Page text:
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Putin’s Biggest Failure Is Fight Against Corruption, Poll Shows

Vladimir Putin’s fight against corruption and bribery in Russia is the biggest failure of his decade in power, according to a poll by the Levada Center.

Putin’s second-biggest flop was his attempt to rein in so-called oligarchs and reduce their influence, the Moscow-based researcher said today on its website. The poll of 1,600 Russians was taken at the end of July, before widespread news coverage of fires ravaging central parts of the country.

Putin, who became prime minister in 2008 after two terms as president, is Russia’s most popular politician, according to earlier surveys. A Levada poll conducted last month showed Putin winning 27 percent of the vote in a presidential election, 7 percentage points ahead of his hand-picked successor, Dmitry Medvedev.

Given a list of Putin’s possible failures, 37 percent of respondents named the struggle with corruption, 24 percent the taming of billionaires and 18 percent the fight against crime. Putin’s main successes were improving relations with the West, picked by 23 percent of respondents; improving living standards, 20 percent; and strengthening Russia’s international prestige, 19 percent.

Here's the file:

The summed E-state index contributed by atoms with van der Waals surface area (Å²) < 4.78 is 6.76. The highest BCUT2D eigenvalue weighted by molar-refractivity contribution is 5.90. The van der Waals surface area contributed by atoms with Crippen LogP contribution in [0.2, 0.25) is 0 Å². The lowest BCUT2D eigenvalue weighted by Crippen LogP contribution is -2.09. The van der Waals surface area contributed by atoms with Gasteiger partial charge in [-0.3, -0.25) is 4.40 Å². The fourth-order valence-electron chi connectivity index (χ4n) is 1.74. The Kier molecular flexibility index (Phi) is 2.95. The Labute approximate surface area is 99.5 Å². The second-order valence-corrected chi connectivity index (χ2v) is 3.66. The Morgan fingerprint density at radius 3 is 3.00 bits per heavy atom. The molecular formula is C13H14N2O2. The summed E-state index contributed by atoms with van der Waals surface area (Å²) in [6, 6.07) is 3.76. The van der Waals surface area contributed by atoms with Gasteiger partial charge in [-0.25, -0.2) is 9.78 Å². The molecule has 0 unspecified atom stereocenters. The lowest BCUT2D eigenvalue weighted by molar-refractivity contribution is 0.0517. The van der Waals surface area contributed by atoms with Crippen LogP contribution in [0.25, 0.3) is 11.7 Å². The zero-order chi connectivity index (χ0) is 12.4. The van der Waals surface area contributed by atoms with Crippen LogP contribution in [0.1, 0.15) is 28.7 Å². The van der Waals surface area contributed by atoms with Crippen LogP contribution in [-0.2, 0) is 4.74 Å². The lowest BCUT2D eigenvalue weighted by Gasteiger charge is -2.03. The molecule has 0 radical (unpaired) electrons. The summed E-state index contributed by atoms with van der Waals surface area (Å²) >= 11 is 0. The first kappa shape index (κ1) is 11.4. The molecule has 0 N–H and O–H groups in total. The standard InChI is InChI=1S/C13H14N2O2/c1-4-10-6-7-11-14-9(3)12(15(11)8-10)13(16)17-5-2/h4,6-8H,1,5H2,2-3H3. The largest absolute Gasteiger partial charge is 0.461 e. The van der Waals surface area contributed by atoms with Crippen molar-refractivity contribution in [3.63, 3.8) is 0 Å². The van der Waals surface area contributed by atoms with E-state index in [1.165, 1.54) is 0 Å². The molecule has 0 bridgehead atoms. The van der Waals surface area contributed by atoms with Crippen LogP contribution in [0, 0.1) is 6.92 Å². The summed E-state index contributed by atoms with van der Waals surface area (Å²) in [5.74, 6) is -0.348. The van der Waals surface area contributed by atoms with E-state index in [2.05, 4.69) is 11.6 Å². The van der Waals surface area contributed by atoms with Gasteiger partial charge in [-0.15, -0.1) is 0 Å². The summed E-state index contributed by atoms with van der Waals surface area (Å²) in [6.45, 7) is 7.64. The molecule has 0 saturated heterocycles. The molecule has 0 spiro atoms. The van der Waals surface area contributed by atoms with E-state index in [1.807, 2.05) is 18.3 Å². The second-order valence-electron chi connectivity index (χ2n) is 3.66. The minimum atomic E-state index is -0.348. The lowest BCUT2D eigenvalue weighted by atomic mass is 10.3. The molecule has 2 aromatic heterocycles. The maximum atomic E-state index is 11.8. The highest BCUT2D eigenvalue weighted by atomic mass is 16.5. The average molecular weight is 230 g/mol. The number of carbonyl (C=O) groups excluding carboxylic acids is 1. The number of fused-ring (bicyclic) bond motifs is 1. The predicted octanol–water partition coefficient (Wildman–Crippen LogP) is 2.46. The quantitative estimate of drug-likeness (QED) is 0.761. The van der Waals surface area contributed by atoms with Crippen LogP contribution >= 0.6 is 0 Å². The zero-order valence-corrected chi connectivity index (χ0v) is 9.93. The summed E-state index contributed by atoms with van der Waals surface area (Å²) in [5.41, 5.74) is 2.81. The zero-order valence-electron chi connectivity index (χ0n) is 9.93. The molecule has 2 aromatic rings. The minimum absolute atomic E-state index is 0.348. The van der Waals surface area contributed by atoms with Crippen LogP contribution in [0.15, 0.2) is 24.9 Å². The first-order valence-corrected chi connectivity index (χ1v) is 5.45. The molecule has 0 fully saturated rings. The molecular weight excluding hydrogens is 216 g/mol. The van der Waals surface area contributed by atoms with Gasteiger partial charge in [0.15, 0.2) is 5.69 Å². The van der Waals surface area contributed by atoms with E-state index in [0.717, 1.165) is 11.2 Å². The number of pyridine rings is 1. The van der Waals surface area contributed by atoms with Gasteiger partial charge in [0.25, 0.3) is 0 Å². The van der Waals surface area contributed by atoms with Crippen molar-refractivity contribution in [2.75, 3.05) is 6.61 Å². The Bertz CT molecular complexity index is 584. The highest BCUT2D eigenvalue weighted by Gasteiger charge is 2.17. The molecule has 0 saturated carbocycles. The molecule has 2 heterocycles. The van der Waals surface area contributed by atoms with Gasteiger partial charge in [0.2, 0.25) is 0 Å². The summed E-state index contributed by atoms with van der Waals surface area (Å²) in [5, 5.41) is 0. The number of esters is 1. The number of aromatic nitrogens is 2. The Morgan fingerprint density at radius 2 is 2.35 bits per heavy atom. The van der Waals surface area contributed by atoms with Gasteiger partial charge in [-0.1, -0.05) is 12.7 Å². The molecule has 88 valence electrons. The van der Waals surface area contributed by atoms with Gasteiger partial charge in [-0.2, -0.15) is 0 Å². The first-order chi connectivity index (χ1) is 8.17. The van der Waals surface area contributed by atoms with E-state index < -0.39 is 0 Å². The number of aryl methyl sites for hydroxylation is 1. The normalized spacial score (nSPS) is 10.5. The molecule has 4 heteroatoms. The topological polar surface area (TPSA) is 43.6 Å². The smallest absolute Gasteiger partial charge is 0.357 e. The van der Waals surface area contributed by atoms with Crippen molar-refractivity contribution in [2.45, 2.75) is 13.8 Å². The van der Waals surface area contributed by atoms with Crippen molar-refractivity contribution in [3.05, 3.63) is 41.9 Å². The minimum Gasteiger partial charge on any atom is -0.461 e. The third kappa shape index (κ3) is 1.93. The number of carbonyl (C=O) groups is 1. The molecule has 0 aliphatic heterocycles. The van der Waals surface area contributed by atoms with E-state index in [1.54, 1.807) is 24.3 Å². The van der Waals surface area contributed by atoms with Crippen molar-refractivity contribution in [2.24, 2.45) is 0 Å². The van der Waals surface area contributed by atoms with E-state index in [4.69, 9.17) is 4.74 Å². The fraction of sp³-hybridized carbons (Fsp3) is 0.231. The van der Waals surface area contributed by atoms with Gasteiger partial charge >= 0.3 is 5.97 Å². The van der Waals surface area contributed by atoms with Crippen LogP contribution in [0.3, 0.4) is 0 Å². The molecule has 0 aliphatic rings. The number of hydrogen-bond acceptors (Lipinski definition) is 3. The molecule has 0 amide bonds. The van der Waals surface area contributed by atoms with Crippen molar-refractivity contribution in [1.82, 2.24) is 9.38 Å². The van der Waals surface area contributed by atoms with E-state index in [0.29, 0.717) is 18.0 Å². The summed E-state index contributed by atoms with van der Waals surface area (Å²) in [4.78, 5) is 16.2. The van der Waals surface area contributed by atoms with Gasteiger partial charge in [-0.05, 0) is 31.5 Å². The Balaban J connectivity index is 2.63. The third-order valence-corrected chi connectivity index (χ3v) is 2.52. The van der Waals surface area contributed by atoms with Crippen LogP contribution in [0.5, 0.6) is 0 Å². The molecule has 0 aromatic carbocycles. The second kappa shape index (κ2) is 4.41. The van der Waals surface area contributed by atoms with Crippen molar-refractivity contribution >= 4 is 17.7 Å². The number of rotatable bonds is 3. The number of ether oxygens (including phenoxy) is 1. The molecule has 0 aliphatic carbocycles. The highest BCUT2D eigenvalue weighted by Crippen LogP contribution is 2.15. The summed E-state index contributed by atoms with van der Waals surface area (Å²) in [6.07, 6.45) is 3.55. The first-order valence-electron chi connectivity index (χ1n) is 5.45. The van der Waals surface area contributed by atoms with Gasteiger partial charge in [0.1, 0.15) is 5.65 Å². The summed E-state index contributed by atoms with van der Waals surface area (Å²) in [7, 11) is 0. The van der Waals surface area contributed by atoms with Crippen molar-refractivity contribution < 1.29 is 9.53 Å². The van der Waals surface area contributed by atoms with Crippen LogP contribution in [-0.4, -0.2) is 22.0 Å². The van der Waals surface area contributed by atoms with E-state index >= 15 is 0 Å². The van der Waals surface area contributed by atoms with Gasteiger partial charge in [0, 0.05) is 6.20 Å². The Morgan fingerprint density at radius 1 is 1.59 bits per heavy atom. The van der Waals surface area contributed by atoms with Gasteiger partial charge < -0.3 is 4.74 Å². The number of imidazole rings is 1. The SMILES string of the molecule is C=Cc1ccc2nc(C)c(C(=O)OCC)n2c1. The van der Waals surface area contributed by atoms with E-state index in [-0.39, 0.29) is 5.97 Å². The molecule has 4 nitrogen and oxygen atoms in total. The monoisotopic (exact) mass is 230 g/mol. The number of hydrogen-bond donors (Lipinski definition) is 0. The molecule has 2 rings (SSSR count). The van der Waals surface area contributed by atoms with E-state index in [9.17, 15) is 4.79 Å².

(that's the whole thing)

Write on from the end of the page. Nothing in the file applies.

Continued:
Putin was first elected president in 2000, promising to establish a “dictatorship of the law” and clip the influence of moneyed power brokers in the Kremlin. Critics say that buoyed by eight years of rising oil prices, bureaucrats demanded ever greater bribes while the number of billionaires ballooned.

Medvedev succeeded Putin, who couldn’t run for a third consecutive term because of a constitutional ban. Putin is eligible to run for president again in 2012.

A lawyer, Medvedev has also made the fight against corruption a priority of his presidency. Medvedev says he wants to end Russia’s dependence on natural resources exports, which made billionaires out of well-connected businessmen, favoring a knowledge-based economy with a strong middle class.

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